3 Ways to Prevent Workplace Violence
The mainstream media would have us believe that it’s impossible to prevent workplace violence, and that incidents happen all the time.
While the statistics don’t support that you are very likely to be the victim of an active shooter or that office violence is running rampant, it still pays to be prepared and do everything you can to prevent workplace violence.
Background Checks Prevent Workplace Violence
This is one thing that cannot be stressed enough. All employers should be running some level of criminal background check on every employee. They prevent workplace violence by keeping people with a history of violence from being hired in the first place. For example, the recent workplace shooter in Hesston, Kansas was a convicted felon who had just been served a protective order. Where was the background check? Background checks need to be done properly. When they are, they are probably the single most cost-effective and easiest way tool employers have to prevent workplace violence.
Good HR Policies Can Prevent Workplace Violence
Workplace violence can come poor or non-existent human resources (HR) policies. If employees do not feel that they are being treated fairly or that they have an outlet for their grievances, frustration and anger over miscommunication and/or the appearance of apathy can build into workplace violence. Good HR policies where employees are communicated with and their grievances, as well as personal concerns, are addressed in a fair manner can go a long way to prevent workplace violence. Some of the HR policies that I recommend are:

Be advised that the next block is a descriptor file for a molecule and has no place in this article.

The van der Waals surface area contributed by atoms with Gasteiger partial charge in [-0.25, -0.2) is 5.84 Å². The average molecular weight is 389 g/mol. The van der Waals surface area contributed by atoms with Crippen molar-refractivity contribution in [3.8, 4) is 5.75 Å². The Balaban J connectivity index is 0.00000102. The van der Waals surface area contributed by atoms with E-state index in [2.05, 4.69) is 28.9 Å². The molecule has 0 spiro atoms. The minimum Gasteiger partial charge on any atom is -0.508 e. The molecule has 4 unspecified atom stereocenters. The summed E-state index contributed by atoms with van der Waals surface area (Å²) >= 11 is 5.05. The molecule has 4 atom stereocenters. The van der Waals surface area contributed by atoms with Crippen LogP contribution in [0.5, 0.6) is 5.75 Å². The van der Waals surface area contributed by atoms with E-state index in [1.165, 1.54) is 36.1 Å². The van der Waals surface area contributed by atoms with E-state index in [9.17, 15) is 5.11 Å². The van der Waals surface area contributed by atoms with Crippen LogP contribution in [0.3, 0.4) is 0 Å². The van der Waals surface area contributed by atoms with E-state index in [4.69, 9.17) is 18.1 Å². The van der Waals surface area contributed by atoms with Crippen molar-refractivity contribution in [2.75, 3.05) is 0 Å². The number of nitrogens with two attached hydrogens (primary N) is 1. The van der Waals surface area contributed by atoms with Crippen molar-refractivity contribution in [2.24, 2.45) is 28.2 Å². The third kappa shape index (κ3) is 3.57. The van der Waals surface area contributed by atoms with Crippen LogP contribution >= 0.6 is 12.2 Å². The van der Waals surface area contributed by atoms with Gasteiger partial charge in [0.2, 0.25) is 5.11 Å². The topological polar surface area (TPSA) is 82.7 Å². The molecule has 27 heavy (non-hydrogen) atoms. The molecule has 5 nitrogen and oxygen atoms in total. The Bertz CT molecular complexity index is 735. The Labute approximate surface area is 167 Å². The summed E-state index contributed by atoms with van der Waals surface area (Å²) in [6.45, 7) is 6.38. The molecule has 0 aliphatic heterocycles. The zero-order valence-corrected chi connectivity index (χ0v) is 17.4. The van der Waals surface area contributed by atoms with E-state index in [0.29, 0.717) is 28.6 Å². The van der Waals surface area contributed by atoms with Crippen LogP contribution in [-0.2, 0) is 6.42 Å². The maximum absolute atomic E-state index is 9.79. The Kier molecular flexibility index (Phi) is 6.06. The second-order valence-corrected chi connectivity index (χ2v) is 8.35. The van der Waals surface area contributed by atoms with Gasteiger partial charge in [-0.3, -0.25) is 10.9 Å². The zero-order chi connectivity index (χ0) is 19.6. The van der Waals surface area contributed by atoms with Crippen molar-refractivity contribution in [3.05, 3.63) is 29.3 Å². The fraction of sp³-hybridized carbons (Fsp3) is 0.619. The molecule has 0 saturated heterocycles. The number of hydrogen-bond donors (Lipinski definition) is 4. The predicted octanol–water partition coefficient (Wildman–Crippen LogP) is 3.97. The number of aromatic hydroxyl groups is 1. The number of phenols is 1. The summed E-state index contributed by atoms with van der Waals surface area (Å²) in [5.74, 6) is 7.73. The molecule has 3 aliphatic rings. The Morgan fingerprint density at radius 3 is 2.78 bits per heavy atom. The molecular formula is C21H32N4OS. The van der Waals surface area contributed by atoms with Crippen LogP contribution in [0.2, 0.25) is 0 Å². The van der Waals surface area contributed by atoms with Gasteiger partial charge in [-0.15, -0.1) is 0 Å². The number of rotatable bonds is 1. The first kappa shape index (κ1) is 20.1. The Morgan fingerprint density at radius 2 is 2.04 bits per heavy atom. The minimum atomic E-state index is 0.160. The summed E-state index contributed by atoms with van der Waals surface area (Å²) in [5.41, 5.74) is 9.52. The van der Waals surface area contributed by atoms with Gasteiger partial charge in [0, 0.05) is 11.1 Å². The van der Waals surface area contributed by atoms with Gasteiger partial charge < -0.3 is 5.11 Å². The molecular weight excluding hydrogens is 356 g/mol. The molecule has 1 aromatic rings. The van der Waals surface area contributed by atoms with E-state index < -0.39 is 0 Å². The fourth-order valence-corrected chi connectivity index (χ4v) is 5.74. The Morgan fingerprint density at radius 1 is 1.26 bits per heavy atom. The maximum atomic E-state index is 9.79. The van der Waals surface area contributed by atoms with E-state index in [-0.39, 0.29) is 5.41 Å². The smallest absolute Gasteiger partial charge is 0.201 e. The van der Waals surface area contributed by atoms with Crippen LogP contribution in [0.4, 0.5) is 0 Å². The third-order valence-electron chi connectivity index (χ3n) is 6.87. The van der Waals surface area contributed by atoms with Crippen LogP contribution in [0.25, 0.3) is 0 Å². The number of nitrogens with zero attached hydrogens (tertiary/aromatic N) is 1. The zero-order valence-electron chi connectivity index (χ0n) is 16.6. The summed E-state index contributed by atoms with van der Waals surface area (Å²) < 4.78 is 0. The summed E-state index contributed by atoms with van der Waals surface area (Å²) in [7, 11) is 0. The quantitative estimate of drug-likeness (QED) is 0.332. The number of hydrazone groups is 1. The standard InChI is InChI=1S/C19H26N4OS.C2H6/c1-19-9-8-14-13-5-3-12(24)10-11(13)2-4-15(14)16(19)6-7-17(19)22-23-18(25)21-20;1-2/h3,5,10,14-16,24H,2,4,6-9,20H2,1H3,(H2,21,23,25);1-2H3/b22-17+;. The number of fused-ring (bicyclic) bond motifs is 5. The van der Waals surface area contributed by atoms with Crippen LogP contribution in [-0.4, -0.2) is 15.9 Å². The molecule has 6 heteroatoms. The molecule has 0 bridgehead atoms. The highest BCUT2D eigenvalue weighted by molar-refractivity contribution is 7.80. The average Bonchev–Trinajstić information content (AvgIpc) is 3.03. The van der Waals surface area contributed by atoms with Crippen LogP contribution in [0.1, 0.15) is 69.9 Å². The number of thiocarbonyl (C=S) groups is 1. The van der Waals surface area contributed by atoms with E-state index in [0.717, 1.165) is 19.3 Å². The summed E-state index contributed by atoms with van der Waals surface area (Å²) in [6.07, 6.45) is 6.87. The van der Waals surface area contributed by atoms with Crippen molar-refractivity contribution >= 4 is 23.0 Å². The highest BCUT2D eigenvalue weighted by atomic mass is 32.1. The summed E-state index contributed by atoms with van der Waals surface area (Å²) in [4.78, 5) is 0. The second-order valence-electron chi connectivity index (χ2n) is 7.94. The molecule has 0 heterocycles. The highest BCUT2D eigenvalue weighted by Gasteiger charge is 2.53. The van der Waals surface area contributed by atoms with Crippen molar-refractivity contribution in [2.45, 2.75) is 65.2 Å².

- An Employee Awareness Line
- Handling Terminations Properly
- Zero Tolerance on Workplace Bullying
Watching for Warning Signs Can Prevent Workplace Violence
Workplace violence doesn’t occur in a vacuum. People don’t just wake up one day and decide to be violent. As we have seen in the news, there are a number of warning signs that, if observed beforehand, can prevent workplace violence by identifying the person’s path and intervening as appropriate. Some of the warning signs to look for are:
- Threats, particularly when directed at a specific person
- Fascination with weapons and/or violent acts
- History of violent behavior
Its important to note with these, and other “warning behaviors” that they should be of greatest concern when they appear in clusters.
For example, the office “gun nut” who enjoys exercising his 2nd Amendment rights is far less likely to be the next active shooter than the person who feels they have lost everything, blames it on a specific supervisor, and has now suddenly developed a weapons fascination where none existed before…
In that case, an employer should be very concerned about how to prevent workplace violence.
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